Italian censuses prior to 1860
As we explained in another note, we can establish two periods in the conduct of the Italian censuses.
Going back in time, we can find records detailing the composition of families. The reasons why these records were drawn up are varied: ecclesiastical or economic, and show the same information as the censuses carried out later, these are the pre-unitary censuses, that is, prior to the Italian Unification.
La tassa dei fuochi
From the thirteenth century periodic surveys of the population were carried out in the pre-unitary Italian communes and republics: the purpose of the enumeration was to list the heads of families in books called libri dei fuochi (books of fire), named after i focolari (the chimneys).
The fireplace of the house, in the large kitchen, was the hottest place, where the elderly and children took refuge during winter afternoons. In the Italian rural communities, il fuoco, the fireplace, was the heart and life of the family, a unifying and socializing element, symbol of one's own home and family intimacy. As the life of the families was organized around the focolari, the first censuses counted the fuochi that is, the dwellings, and the taxes (tasse) were paid by fuochi. With the passage of time this method was abandoned in favor of the single account of people.
Little by little the counts of the population were left in the hands of the Roman church with the parish registers and with the states of souls, which constitute an anticipation of the modern registration of the civil status. Such surveys of the natural movement of the population were systematically carried out by the church from the determinations adopted in 1563 by the Council of Trent.
Each Italian region had a different government, with different historical processes and consequently in each of them different documents were generated, including population records or censuses, which in some way were the antecedent of the Anagrafe.
These censuses can be found in communal archives or in Italian state archives.
Census search in italian archives
We will see below some experiences in the search for censuses in Italian state archives.
Looking for data from my ancestors, I wrote to the State Archive of Alessandria asking if old censuses were preserved there and if it was possible to obtain digital copies of them. The digitization of images is a condition since Italian law does not allow photocopies of records prior to 1850 to be taken, taking into account their preservation.
I received a kind response from the director of that archive, who requested that the censuses in his archives be examined to see if they contained data from the commune of my ancestors. In his message the director provides a detail of those censuses in which data from the locality that interested me appear, in this case San Giuliano Nuevo, a frazione of the commune of Alessandria, also detailing the year in which they were carried out. The cost of digitization was 1 euro per scanned sheet, a minimum fee imposed by the Ministry per i Beni e le Ativitá Culturali.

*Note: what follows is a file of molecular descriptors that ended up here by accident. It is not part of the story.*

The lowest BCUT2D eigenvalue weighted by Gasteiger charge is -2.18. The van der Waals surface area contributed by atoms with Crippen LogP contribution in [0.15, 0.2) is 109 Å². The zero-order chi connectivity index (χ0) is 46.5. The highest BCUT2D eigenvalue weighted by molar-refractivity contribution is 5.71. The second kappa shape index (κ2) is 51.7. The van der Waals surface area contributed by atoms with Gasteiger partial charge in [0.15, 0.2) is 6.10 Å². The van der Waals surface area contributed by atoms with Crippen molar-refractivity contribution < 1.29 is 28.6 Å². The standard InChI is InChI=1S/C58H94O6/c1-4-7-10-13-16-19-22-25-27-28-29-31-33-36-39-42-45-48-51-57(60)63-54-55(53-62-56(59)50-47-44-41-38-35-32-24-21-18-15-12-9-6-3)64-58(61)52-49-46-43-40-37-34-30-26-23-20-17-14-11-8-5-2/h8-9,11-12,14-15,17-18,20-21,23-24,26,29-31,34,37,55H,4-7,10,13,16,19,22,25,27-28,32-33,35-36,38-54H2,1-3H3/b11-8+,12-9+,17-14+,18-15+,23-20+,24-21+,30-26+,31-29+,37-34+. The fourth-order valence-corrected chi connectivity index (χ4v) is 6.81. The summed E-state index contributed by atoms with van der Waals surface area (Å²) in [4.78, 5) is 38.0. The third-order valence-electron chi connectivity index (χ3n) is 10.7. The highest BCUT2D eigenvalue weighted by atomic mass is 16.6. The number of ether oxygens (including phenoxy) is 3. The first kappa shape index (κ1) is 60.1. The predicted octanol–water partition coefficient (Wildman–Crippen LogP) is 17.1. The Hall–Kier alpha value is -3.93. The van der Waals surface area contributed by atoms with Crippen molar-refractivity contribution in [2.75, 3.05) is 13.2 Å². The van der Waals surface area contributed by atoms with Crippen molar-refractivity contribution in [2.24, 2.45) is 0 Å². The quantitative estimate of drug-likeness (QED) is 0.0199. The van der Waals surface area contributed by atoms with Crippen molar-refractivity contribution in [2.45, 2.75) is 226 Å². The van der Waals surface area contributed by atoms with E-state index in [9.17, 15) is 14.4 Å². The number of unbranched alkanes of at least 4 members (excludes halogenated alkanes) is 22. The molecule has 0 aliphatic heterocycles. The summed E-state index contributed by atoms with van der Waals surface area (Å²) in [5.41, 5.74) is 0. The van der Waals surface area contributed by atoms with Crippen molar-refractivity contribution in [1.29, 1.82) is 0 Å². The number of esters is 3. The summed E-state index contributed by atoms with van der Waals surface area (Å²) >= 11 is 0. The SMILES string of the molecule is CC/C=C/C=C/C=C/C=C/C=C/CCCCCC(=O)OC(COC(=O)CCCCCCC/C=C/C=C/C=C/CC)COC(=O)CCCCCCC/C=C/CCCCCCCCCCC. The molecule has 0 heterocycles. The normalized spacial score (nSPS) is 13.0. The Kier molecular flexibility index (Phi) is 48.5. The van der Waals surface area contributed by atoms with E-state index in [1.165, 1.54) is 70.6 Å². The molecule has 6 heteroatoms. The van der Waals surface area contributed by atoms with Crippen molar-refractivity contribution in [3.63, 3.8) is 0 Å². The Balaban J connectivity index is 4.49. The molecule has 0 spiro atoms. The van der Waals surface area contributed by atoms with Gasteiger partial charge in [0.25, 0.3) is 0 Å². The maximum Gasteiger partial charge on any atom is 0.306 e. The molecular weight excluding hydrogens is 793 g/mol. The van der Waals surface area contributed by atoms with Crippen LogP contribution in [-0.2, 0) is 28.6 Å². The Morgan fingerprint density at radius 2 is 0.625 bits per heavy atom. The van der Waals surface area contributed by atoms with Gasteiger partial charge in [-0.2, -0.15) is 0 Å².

These censuses were placed in custody in the State Archive of Alessandria by the Archive of the commune of Alessandria after a flood. They are censuses that were ordered by the Sabaudo government, when the French Savoie and Piedmont formed the Kingdom of Piedmont and Sardinia and correspond to the commune of Alessandria and nearby towns.
Then, each of us can go to the State Archive of the province where our ancestors were born, or to the archive of the commune where they were born or lived, asking if they keep censuses and if they can make digitized copies of them. You can also search the portals that list the heritage of the state archives, using keywords such as censimento, popolazione, fuocchi, etc. to see if we find information about any specific census that is preserved in the file that interests us.
- Model Letter consulting the State Archive (or communal archives) if they keep Italian censuses prior to 1866.
Many of these documents may have been destroyed or lost. It's true. If not, let us remember that during the plague of the seventeenth century thousands of files were burned because it was considered that the old paper was a carrier of diseases. The same thing happened during the French Revolution: destroying old papers meant destroying privileges. And to this we add natural disasters, war conflicts and the carelessness of men.
On the other hand, in the case of manuscripts of the seventeenth and eighteenth century, there is a prohibition of photocopying them, taking into account their preservation, therefore, it is necessary that an archivist or a parish priest is willing to transcribe the data we are looking for